}	
		else {
			// data was found
			$out[err_cd] = 0;
			$out[data] = $result;
		}

		return $out;

	}

	// Updates student by Id - this is a tricky one
	public function updateStudentById($data,$id){ // $data can have data regarding one or more fields

		// Populate current fields
		$fields = $this->getStudentById($id); // get current values

		// Remove unwanted fields
		$fields = array_slice($fields[data][0],3); // remove the 3 initial control fields

		// Replace with new fields
		foreach($data as $k=>$v){
			$fields[strtolower($k)] = $v;
		}
		$fields['id'] = $id;

		$s = $this->sth['updStudentById'];
		$s->execute(array_values($fields)) || die(print_r($s->errorInfo,1));
		$count = $s->rowCount();

		if ($count == 1) {
			$out[err_cd] = 0;
		}
		else {
			$out[err_cd] = -1;
		}
		$out[err_msg] = $this->status[$out[err_cd]];
		return $out;

	}
?>

In the example above, you will probably frown on the fact that I’m calling getStudentById() at the beginning of updateStudentById(). It’s OK – I frown on it, too. Let me explain why I did that:

I wanted to be able to pass the function an associative array containing only the fields I want to update – be it only field1, or field1 and field2 and so on. But I wanted to do that against my already prepared query, and not touching any additional fields. In my application, students table has a BUNCH of fields. In other words, update any given field or set of fields using the single prepared statement, without having to set ALL the fields in $data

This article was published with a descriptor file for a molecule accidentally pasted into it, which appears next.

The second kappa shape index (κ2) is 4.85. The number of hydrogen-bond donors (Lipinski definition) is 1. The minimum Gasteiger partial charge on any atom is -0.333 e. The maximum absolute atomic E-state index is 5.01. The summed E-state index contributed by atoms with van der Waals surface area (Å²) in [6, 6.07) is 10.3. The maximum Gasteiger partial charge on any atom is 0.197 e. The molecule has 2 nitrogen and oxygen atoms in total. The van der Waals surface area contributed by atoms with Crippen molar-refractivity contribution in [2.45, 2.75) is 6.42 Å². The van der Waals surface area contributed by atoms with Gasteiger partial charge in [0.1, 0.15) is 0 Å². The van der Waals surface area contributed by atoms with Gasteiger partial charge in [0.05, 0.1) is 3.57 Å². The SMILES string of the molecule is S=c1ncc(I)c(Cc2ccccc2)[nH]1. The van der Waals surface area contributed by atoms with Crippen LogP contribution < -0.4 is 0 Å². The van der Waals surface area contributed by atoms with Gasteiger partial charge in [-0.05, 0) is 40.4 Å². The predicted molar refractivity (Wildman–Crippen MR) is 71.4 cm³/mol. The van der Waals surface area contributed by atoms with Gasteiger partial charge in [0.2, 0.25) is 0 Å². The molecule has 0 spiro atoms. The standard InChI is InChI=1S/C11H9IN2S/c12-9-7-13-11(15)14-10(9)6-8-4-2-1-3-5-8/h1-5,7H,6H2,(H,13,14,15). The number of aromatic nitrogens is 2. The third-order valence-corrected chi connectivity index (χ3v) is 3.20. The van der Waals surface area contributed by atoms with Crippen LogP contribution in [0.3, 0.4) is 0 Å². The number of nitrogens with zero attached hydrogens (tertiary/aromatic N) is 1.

My original idea was to basically, to emulate something like this:

update students set field1=field1, field2='some new value ', field3=field3 where id = 1

That would set field1 to whatever value field1 already had.

Here’s the question part:
Unfortunately, I couldn’t figure out how to do that using the PDO (how to bind a field name instead of a value against the ?-mark). If you know how to do that, do leave a comment explaining how! 😀

The technique shown in the example will basically pull all values from the record and populate them in the $fields array. The array_slice() is used to remove the control fields that I have in my table, and the rest gets compared against the $data array and if any matching fields are found in $data, those fields get their values assigned over the existing $fields values.

MySQL: MySQL for starters

In this post I intend to give some pointers to those who are starting with RDBMS (Relational Database Management Systems) usage. I don’t intend to start any flame wars saying that this or that database is better, but simply to explain a few starter topics and point to some handy URLs. I chose MySQL because that’s what I believe people start with – it’s light, fast, has triggers and subselects, and it also has several options of neat front-ends. Keep reading if this has caught your attention.

Continue Reading…

MySQL: Insert into … on duplicate key update

I’m currently working on a project and came across the need to decide between inserting or updating a record in a MySQL table using PHP. The first thing that came to mind was to do a select and do the insert if my key wasn’t there, otherwise, do the update.

That’s when I found the “on duplicate key update” for inserts. It basically does the if/else logic in one clean SQL sweep. This is how it works: Continue Reading…